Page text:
A major topic of discussion in the 17th century was the shape of the world. The frontispiece of Voyage historique de l'Amerique meridionale by Jorge Juan and Antonio de Ulloa provides a rough idea of the more sophisticated perception of this period. The concept of a spherical Earth was a controversial point for the early explorers, but the discovery of the New World ended arguments about the shape of the earth. The cartographers began to redraw their maps of lands and oceans as new explorations were made.
El Inca Garcilaso de la Vega was born in Cuzco, Peru in 1539, the son of a Spaniard and an Inca princess. He became known in Spain for his chronicles, considered to be both fiction and prose. The Comentarios describe the conquest of Peru and daily life of the Inca. It serves as an important historical source though it has also been described as a “utopian novel.” The book, the first native American account, was widely read in Europe and continues to be a delight to read and valuable for understanding Inca civilization and the conquest through an indigenous perspective.
The frontispiece of the Voyage historique de l'Amérique méridionale depicts an encounter between the native peoples of America and the Europeans, reflecting the attitude of many Europeans that native peoples were simply a resource to be exploited. The encounter was an historic moment when two cultures came together to occupy the same space.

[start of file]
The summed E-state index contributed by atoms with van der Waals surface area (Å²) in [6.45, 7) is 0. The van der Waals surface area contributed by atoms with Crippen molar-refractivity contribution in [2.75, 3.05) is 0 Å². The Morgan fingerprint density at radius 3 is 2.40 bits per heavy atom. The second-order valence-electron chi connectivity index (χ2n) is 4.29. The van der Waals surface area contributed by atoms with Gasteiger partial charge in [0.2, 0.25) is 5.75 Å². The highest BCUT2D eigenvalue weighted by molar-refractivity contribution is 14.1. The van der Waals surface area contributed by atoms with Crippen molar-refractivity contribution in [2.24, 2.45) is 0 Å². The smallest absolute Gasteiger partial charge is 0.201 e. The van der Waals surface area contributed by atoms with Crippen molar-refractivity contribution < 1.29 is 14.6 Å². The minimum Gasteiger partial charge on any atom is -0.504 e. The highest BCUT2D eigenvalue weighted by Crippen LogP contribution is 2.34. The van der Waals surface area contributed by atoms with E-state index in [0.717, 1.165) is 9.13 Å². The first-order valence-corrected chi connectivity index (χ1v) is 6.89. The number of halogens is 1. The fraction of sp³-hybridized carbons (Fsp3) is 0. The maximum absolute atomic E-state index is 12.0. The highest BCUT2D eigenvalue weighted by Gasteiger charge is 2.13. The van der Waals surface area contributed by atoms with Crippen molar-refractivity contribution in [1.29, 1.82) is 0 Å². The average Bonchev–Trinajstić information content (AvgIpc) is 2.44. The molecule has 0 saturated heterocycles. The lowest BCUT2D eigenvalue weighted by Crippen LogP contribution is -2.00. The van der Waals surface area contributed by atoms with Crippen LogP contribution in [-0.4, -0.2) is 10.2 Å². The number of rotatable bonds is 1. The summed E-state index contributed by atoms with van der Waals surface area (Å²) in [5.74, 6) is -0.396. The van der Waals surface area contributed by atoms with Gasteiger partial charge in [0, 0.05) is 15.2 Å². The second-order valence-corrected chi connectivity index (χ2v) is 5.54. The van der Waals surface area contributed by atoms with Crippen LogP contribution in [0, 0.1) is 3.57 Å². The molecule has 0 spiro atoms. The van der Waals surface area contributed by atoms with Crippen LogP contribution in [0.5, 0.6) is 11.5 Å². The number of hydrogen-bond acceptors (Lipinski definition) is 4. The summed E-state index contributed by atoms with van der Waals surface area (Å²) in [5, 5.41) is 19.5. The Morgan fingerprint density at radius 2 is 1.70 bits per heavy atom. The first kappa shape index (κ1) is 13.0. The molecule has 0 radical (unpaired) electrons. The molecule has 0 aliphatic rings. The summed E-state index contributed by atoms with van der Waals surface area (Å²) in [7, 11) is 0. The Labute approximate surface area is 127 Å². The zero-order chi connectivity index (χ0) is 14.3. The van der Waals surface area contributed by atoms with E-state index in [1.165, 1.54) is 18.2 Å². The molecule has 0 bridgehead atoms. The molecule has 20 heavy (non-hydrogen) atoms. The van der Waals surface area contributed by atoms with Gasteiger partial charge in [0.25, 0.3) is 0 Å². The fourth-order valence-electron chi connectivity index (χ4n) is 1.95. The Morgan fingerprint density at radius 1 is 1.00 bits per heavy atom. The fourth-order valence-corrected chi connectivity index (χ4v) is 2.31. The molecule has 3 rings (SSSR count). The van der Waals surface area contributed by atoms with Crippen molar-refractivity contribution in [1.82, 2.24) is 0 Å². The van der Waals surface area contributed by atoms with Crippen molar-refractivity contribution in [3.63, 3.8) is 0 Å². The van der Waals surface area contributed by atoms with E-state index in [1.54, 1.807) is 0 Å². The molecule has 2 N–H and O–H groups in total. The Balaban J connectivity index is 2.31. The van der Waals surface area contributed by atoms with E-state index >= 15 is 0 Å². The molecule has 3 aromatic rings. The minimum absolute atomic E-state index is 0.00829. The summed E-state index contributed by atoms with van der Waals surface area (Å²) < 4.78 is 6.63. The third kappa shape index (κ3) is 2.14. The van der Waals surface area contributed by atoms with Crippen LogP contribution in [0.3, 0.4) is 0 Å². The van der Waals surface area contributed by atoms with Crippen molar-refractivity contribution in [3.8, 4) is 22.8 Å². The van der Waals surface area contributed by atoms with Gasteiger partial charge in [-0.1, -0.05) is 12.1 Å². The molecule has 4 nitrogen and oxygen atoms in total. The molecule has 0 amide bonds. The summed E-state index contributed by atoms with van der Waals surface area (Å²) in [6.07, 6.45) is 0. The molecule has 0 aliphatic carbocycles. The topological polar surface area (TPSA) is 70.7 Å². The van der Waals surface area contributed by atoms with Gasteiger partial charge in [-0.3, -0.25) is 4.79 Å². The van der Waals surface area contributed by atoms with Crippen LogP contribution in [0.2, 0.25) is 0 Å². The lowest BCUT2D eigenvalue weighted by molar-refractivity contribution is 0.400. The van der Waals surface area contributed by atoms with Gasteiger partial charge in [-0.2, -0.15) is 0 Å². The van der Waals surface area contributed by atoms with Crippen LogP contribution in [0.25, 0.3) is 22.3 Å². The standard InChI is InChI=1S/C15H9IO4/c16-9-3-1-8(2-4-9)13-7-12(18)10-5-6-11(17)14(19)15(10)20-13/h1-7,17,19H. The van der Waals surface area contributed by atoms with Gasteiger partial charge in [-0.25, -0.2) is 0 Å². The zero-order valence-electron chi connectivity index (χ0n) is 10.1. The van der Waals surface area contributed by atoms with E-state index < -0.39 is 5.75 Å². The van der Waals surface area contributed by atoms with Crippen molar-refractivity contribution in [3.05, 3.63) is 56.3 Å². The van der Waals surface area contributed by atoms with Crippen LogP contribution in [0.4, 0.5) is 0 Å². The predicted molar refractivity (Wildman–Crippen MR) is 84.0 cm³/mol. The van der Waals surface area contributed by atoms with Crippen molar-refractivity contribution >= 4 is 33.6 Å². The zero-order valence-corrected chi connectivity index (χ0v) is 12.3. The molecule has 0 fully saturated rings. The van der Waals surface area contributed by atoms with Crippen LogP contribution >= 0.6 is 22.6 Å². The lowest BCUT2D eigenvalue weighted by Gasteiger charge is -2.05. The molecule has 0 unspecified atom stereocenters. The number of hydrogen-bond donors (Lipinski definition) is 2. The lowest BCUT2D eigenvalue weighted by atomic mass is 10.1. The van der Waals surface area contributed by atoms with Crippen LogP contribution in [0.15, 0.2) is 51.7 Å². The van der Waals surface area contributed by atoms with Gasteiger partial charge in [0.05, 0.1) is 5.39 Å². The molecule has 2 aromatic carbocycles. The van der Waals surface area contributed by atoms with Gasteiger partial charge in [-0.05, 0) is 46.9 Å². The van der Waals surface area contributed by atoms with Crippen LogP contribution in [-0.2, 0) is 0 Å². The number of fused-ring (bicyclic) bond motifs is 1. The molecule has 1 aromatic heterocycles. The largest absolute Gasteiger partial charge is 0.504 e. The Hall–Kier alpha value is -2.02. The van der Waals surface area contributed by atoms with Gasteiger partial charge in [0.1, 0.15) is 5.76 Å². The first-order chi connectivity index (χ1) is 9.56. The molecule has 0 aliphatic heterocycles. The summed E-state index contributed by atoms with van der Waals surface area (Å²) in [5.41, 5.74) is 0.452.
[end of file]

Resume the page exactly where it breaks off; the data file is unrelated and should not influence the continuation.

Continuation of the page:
One notable feature of Ulloa’s work is the attention given to community plans. Ulloa and Juan were also traveling as “spies” for the king of Spain. His secret report on the fortifications, military force, maps, attitudes of the colonials, abuses of the natives, etc. was smuggled out of Spain and appeared in England published under the title Noticias secretas de América (“Secret expedition”). Maps were especially guarded as state secrets by Spain and England. This illustration provides a plan of South America´s Cape St. Francois and also includes depictions labeled “Men of Chili” and “Killing the beast in Chili”. These and his accounts of natural resources and animals served as useful references for later explorers who came to America.
One of the most interesting exploration accounts was written by Antonio de Ulloa of Spain. One objective of his travels was to measure the degrees of the equator in cooperation with French explorers, but his books include many other observations on topics such as fauna, flora, and cartography in the early stages of the “discovery” of America by Europeans. His descriptions are peculiarly valuable because of their precision
Captain James Cook was born in England in 1728. This book was written through the eyes of an explorer whose main purpose was to provide essential information to explorers. He wrote highly personal accounts of an uncorrupted New World, with notably favorable descriptions of the native peoples he encountered in largely unknown territory.